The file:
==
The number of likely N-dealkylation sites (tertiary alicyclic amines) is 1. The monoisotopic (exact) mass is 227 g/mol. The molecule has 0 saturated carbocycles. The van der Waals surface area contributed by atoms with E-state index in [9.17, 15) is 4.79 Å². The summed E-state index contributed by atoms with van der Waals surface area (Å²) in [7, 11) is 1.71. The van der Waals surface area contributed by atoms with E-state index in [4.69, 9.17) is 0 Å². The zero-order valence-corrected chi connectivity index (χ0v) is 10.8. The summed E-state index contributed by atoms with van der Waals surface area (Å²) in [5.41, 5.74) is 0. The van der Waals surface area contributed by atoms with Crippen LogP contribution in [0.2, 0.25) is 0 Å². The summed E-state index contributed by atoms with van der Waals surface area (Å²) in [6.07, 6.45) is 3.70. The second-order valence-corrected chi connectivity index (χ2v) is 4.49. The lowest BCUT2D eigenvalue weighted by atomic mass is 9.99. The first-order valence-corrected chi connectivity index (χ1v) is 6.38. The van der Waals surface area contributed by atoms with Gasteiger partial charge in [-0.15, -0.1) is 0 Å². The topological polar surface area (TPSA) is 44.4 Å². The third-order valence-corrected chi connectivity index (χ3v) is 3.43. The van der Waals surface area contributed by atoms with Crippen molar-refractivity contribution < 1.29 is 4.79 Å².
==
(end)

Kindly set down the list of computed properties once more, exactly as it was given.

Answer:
The number of likely N-dealkylation sites (tertiary alicyclic amines) is 1. The monoisotopic (exact) mass is 227 g/mol. The molecule has 0 saturated carbocycles. The van der Waals surface area contributed by atoms with E-state index in [9.17, 15) is 4.79 Å². The summed E-state index contributed by atoms with van der Waals surface area (Å²) in [7, 11) is 1.71. The van der Waals surface area contributed by atoms with E-state index in [4.69, 9.17) is 0 Å². The zero-order valence-corrected chi connectivity index (χ0v) is 10.8. The summed E-state index contributed by atoms with van der Waals surface area (Å²) in [5.41, 5.74) is 0. The van der Waals surface area contributed by atoms with Crippen LogP contribution in [0.2, 0.25) is 0 Å². The summed E-state index contributed by atoms with van der Waals surface area (Å²) in [6.07, 6.45) is 3.70. The second-order valence-corrected chi connectivity index (χ2v) is 4.49. The lowest BCUT2D eigenvalue weighted by atomic mass is 9.99. The first-order valence-corrected chi connectivity index (χ1v) is 6.38. The van der Waals surface area contributed by atoms with Gasteiger partial charge in [-0.15, -0.1) is 0 Å². The topological polar surface area (TPSA) is 44.4 Å². The third-order valence-corrected chi connectivity index (χ3v) is 3.43. The van der Waals surface area contributed by atoms with Crippen molar-refractivity contribution < 1.29 is 4.79 Å².